I took my daughter to a zoo last week. I’m not comfortable in zoos. I think the animals are looking at me.
Specifically, I mean animals like the monkeys and the big cats and definitely some deer.
I think they look at me and think: “We don’t choose to be in here you know. In fact this whole experience of being locked up and stared at is quite oppressive”. And they may defecate as some sort of protest.
I feel guilty every time I go to a zoo. But my daughter loves animals and, while she also has issues with the whole keeping elephants in captivity thing, we do find zoos educational. Of course, we may be wrong.
We were standing near the giraffes. Weird things, giraffes. I honestly believe that if you think too deeply about them for too long you will fall over. Anyway we were standing there trying not to think about them when we heard a woman, while pointing at them, say to her two children in a voice full of excitement, certainty and absolutely no sarcasm: “Look kids, over there - zebras!”
My daughter glanced at me and I whispered that perhaps the zebras were hiding behind the giraffes. But they weren’t. “Her children won’t know what giraffes are,” whispered Maia. “Do something.” But what should one do? Do you want to be the sort of person who makes a parent look silly in front of their children by saying, “No, they are giraffes; a zebra is a stripy horse. That is a long-necked gangly… non-horse. Easy mistake to make though.” No of course you don’t. “It’s none of our business,” I muttered. “It’s everybody’s business,” said Maia, which made me feel very middle aged. Anyway my point - insofar as I have one - is that sometimes it’s hard to know what to say for risk of offending someone. That and, if you think zebras are long-necked, leaf-eating spotty mammals, you are wrong.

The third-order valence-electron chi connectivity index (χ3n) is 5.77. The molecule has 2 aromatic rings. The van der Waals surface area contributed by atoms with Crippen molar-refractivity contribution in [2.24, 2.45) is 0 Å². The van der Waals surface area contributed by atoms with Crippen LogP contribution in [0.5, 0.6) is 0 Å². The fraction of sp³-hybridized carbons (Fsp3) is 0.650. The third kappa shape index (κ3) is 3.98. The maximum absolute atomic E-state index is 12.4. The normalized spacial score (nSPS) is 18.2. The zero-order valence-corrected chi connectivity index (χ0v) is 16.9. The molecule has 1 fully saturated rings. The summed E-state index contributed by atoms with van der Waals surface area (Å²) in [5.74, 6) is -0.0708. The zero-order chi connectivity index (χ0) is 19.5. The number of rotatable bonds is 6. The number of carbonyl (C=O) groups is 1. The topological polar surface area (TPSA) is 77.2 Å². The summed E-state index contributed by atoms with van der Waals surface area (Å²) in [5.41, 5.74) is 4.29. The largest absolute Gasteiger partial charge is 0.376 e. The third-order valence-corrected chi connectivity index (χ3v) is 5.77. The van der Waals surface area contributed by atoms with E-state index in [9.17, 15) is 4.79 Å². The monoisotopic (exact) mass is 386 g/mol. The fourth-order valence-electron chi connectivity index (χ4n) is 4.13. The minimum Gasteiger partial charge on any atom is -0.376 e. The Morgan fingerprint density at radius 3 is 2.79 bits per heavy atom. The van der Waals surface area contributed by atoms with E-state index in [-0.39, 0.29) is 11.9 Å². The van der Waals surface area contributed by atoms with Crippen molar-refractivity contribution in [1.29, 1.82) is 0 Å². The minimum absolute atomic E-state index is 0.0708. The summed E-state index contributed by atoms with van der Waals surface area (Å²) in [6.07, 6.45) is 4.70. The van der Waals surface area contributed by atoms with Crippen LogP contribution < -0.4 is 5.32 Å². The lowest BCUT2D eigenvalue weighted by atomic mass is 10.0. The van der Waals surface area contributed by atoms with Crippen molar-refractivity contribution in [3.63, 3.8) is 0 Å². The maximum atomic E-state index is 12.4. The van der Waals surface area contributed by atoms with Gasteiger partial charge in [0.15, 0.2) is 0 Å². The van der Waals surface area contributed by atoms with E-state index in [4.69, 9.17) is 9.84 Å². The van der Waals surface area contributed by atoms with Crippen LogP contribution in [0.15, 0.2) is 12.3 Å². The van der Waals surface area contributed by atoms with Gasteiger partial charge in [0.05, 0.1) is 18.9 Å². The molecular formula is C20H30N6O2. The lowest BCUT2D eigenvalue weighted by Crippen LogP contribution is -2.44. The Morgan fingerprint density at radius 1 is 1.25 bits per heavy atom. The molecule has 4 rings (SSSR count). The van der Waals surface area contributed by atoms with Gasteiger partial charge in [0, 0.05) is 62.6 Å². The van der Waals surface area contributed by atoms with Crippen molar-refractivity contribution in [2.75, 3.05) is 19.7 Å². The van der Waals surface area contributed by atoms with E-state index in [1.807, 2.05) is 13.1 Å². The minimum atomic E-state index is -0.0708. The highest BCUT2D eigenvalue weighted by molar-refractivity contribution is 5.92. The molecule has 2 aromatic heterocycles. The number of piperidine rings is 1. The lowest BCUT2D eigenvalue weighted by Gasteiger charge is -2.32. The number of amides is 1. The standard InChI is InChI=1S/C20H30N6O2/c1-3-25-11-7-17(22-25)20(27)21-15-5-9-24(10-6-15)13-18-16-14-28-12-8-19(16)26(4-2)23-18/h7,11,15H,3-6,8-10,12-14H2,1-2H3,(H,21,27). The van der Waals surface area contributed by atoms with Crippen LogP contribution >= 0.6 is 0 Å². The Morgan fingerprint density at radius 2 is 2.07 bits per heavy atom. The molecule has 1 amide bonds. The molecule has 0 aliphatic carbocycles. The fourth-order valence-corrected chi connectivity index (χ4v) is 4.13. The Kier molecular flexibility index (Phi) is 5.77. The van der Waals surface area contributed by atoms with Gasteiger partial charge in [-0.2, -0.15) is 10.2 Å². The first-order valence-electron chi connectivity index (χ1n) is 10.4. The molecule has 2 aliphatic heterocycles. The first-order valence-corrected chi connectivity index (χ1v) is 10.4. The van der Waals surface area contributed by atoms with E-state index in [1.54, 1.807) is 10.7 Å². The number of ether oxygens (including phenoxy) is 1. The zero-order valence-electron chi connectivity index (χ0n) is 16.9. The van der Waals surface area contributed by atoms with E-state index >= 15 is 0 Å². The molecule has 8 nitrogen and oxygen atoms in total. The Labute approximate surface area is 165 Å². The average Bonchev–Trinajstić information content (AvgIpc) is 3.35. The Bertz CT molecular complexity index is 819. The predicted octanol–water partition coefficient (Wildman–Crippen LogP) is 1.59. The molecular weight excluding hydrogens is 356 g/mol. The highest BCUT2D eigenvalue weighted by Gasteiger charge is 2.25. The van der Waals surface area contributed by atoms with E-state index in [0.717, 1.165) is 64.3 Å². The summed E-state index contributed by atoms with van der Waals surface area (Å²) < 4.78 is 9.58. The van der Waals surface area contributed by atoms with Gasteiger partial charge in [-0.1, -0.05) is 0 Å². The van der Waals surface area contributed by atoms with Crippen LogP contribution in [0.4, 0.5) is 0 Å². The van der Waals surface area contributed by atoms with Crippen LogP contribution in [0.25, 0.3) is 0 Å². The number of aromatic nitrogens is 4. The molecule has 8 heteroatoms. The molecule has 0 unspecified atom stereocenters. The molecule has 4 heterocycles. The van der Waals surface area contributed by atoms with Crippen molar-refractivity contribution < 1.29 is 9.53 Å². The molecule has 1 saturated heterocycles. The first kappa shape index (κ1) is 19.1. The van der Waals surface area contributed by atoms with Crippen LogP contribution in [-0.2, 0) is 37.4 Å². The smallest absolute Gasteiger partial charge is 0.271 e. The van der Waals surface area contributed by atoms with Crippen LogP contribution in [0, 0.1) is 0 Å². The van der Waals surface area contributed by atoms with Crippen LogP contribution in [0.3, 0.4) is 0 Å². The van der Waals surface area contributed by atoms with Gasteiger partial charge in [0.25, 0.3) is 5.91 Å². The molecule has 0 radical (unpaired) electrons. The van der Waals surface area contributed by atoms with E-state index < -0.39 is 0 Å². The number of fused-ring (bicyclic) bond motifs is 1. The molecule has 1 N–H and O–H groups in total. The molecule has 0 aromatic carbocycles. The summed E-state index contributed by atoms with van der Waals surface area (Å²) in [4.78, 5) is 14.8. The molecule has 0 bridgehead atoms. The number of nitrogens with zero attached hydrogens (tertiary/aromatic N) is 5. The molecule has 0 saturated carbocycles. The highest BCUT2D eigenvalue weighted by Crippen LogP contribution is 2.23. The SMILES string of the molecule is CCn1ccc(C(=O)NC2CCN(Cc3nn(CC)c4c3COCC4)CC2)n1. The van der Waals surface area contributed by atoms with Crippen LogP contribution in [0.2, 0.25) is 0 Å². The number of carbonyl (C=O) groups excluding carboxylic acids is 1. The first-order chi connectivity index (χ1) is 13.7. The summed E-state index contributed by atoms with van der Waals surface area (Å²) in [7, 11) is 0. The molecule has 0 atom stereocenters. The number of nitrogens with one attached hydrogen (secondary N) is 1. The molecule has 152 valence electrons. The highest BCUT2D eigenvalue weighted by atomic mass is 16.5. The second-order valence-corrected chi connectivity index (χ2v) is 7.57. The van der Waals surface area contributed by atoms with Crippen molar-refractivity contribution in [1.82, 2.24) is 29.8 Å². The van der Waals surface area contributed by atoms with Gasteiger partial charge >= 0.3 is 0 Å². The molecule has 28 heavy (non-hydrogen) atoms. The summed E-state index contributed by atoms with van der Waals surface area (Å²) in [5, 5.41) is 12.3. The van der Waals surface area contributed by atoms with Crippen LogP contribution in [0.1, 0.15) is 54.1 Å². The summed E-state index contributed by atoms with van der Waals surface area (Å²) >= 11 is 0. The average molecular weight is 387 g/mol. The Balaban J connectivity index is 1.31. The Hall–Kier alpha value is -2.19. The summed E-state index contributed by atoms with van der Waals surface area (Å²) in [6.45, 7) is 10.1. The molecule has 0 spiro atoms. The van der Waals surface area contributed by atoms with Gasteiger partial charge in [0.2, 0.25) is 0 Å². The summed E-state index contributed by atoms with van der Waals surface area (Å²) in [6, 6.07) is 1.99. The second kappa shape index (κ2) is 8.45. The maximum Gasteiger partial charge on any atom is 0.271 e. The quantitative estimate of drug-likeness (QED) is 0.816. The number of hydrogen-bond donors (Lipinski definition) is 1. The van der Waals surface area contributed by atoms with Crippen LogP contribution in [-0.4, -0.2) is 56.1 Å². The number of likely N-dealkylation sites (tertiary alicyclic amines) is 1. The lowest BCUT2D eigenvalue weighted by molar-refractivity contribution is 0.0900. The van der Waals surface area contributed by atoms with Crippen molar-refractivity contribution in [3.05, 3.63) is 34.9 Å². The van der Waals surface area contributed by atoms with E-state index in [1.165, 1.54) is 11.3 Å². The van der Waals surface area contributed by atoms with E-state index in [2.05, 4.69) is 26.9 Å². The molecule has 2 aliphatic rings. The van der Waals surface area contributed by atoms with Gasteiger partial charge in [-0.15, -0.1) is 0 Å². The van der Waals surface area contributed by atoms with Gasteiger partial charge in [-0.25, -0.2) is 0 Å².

But back to offending people: Nursing Times recently reported that the current Department of Health review may see the senior nursing role downgraded (news, page 2, 16 August). This would mean that, in future, whoever were in this position would not only have to report to one of five director generals rather than the permanent secretary, but they’d also have to sit on one of the hard chairs.
Now, personally, I have never been that excited by the chief nursing officer role, it being a civil service post rather than a political one. It is not the role of the CNO to develop policy but, rather, to try to ease governmental policy decisions into reality. Where that post sits doesn’t much matter in itself does it? Unless that is the symbolism of value that nursing wants - to sit at the “top table” but not have power. Isn’t that a bit patronising?
Surely the fact that nurses have had their pay frozen, their pensions reduced and their priorities ignored is symbol enough of how they are valued by government? Moving the civil servant who is responsible for nursing to a smaller office is at least an honest reflection of nursing’s place in government thinking isn’t it? Frankly, given the respect ordinary nurses are being afforded, I’m surprised the CNO post has not been downgraded to a little light dusting and keeping an eye on the biscuits.
I would prefer to see nursing fight for substantial influence, power, positive change and better services rather than a largely bureaucratic symbol of respect the profession is not afforded. Illusory power for power’s sake just papers over the cracks. If nursing wants to fight for itself there are more important things to focus on than the role of the CNO.